An Antarctic iceberg nearly the size of Delaware — one of the largest on record — has broken off
Project MIDAS said there is no evidence to link the calving of the iceberg to climate change. However, it is widely accepted that warming ocean and atmospheric temperatures have been a factor in earlier disintegrations of ice shelves elsewhere on the Antarctic Peninsula, most notably Larsen A in 1995 and Larsen B in 2002.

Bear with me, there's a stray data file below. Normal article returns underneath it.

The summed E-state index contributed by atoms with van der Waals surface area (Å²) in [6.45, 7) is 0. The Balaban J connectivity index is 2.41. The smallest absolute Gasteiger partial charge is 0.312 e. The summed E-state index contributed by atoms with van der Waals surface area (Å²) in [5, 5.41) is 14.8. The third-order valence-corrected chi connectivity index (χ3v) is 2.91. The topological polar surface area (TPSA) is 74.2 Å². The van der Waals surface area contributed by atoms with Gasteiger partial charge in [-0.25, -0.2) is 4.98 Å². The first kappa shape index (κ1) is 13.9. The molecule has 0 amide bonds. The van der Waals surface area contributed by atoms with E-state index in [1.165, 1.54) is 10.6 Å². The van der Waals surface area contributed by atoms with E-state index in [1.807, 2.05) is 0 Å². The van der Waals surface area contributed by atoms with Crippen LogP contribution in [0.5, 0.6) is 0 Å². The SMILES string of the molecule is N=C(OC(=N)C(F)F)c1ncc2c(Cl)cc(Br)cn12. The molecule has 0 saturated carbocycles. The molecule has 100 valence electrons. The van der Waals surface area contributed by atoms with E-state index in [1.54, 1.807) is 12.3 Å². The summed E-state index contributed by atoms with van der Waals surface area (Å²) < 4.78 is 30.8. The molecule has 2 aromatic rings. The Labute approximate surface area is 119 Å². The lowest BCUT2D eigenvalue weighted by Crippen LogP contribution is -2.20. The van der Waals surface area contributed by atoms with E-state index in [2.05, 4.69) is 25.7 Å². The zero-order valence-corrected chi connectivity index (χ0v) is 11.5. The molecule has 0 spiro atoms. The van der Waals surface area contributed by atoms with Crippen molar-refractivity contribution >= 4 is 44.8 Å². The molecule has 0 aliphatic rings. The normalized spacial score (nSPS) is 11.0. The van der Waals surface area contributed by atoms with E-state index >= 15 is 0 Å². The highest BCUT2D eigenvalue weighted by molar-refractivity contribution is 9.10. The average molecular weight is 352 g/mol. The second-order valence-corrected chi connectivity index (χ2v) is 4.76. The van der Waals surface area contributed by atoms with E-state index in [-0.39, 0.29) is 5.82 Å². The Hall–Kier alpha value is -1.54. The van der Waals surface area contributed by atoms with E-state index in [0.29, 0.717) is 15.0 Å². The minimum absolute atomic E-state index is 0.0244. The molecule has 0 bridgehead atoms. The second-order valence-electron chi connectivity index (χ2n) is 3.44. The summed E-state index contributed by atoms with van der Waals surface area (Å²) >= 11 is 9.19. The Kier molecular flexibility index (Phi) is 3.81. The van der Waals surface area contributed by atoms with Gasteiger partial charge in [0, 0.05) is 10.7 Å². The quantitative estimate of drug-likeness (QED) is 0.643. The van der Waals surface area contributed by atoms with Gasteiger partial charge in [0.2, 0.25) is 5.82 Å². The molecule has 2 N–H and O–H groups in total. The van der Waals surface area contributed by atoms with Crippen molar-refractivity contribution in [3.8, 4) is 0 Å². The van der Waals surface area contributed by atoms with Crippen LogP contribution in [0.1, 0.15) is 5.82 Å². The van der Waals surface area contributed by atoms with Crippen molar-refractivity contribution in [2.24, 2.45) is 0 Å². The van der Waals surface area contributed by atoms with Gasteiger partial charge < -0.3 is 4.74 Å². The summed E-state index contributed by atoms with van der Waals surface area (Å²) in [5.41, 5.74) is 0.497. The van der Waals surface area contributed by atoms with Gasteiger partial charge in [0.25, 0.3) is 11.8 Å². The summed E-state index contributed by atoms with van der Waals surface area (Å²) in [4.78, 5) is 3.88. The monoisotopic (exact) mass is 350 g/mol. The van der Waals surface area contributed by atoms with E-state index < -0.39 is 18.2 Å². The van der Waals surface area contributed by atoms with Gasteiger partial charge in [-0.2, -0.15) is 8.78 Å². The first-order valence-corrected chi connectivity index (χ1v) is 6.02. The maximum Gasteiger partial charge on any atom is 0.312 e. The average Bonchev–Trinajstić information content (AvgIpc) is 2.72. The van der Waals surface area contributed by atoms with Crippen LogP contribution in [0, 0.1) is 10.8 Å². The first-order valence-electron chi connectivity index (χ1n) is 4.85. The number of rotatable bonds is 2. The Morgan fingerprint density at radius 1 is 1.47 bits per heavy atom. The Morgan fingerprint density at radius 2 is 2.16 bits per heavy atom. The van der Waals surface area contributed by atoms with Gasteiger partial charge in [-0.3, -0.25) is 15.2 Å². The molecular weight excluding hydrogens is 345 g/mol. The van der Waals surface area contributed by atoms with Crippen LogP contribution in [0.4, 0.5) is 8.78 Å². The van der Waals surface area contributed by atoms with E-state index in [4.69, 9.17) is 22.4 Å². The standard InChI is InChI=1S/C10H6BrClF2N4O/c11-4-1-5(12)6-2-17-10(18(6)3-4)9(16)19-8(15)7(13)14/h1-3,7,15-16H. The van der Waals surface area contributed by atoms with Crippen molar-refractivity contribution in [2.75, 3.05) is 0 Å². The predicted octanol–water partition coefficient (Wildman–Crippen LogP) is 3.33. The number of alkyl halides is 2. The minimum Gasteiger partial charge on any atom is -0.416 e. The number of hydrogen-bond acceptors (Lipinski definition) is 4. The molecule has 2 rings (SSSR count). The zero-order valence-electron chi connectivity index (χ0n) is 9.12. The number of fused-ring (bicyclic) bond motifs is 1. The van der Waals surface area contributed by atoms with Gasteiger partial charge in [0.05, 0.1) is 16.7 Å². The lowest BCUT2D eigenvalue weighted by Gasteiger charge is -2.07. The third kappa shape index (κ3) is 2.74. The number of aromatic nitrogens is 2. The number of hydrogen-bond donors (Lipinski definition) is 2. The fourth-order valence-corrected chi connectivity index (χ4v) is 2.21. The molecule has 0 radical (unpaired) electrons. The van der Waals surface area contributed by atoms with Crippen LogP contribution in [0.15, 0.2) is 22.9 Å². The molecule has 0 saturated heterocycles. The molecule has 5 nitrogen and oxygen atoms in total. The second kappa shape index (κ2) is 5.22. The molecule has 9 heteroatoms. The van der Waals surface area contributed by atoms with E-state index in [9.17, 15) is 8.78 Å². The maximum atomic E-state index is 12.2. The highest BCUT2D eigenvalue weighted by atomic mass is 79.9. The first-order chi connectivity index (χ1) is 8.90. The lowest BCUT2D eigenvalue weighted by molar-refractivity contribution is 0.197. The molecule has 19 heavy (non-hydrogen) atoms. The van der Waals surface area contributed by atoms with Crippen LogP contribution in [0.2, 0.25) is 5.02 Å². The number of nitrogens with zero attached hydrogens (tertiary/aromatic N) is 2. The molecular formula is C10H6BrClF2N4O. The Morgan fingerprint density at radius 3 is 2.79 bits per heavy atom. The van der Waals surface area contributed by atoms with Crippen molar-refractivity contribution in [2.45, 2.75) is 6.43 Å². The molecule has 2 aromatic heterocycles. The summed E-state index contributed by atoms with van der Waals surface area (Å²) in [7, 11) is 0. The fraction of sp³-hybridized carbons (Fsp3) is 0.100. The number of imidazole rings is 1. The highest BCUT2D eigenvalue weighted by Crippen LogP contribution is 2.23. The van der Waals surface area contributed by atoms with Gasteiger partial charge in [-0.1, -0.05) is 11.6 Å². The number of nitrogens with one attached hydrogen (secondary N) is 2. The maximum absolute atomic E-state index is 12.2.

Global warming has pushed temperatures up to 5 degrees higher in the region since the 1950s and could increase up to 7 degrees more by the end of the century, putting more stress on the ice, according to Climate Central.
Regardless of whether climate change is a factor, calving is a natural part of the cycle of ice shelves. Ice flows gradually into the shelf, the shelf expands until stresses become too much, and then icebergs are formed. Whether or not Larsen C will reform is unclear.
Scientists think there is a possibility the remaining shelf is now too fragile to grow back to its former size.